• 15. Voluntary access undertakings prevent declaration• Access providers may voluntarily submit an “access undertaking” to the ACCC, before a service is declared.• An access undertaking sets out the terms (including price) on which access will be provided (i.e., an offer to supply the service on pre-determined terms).• If the undertaking is accepted by the ACCC, the service cannot be declared.• Access undertakings do provide a means to obtain regulatory certainty.• For example, NBN Co has submitted a 30 year access undertaking to provide investment certainty for its deployment of the $35 billion National Broadband Network (albeit under the analogous telecoms access regime in Part XIC of the Competition and Consumer Act).15 17752725.ppt
  • 16. Effective access regimes also prevent declaration• State and Territory governments may create bespoke access regimes for infrastructure services provided in their regions.• The relevant Government can then apply to National Competition Council (NCC) to have the regime certified as “effective”.• The NCC recommends to the Federal Treasurer.• If the access regime is certified as “effective” by the Treasurer, the services cannot be declared under the National Access Regime. Ports access Electricity networks (SA) (WA) Water Access Dalrymple Bay (NSW) Rail access Queensland Rail Coal Terminal Rail access (SA) Network16 17752725.ppt (WA)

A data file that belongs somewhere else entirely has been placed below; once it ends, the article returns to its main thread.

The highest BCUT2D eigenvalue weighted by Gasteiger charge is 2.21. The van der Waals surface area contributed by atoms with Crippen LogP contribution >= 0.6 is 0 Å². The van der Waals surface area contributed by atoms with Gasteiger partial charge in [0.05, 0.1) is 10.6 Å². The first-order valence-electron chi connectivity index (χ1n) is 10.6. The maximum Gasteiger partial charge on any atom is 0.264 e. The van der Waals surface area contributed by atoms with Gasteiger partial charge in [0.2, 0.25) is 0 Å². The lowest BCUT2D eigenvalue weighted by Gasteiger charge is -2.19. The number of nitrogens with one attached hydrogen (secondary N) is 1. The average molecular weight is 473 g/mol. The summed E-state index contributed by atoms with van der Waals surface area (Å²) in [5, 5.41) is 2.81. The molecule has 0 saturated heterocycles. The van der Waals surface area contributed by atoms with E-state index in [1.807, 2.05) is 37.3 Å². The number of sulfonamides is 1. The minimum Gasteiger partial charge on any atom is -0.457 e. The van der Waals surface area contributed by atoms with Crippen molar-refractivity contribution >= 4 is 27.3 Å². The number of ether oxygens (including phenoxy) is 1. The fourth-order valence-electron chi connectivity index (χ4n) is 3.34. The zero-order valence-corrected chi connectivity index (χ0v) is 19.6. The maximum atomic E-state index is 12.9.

• 17. Stage 2 - Arbitration • [ ] • [ ]17 17752725.ppt
  • 18. Stage 2 - Arbitration • [ ] • [ ]18 17752725.ppt
  • 19. Stage 2 - Arbitration • [ ] • [ ]19 17752725.ppt
  • 20. How does the ACCC arbitrate a dispute?• ACCC expects parties to attempt to resolve the dispute before seeking arbitration.• ACCC will seek to identify the fundamental issues in dispute (i.e., not just price, may be particular issues in the pricing methodology).• ACCC may sequence issues in the dispute to encourage commercial settlement (e.g., resolve pricing methodology, before price).• ACCC may seek to facilitate commercial negotiation and settlement where practicable.• Otherwise, the ACCC applies the statutory criteria…20 17752725.ppt
  • 21. What has been arbitrated by the ACCC to date? • Only one arbitration under Part IIIA has been conducted to conclusion. • Services Sydney sought access to Sydney Water’s sewage reticulation network. • 8 month arbitration process, preceded by some 8 years of negotiations for access. • Once pricing methodology was determined, parties commercially agreed prices. • The only other arbitration under Part IIIA was commercially settled. • Virgin Blue disputed the price of access to Sydney Airport, alleging a ‘per passenger’ pricing methodology was discriminatory vis a vis ‘maximum take off weight’. • Qantas joined the dispute as a party. • Sydney Airport settled the dispute by agreeing to continue with a ‘maximum take off weight’ pricing methodology. • But 182 arbitrations under the telecoms access regime in Part XIC !!21 17752725.ppt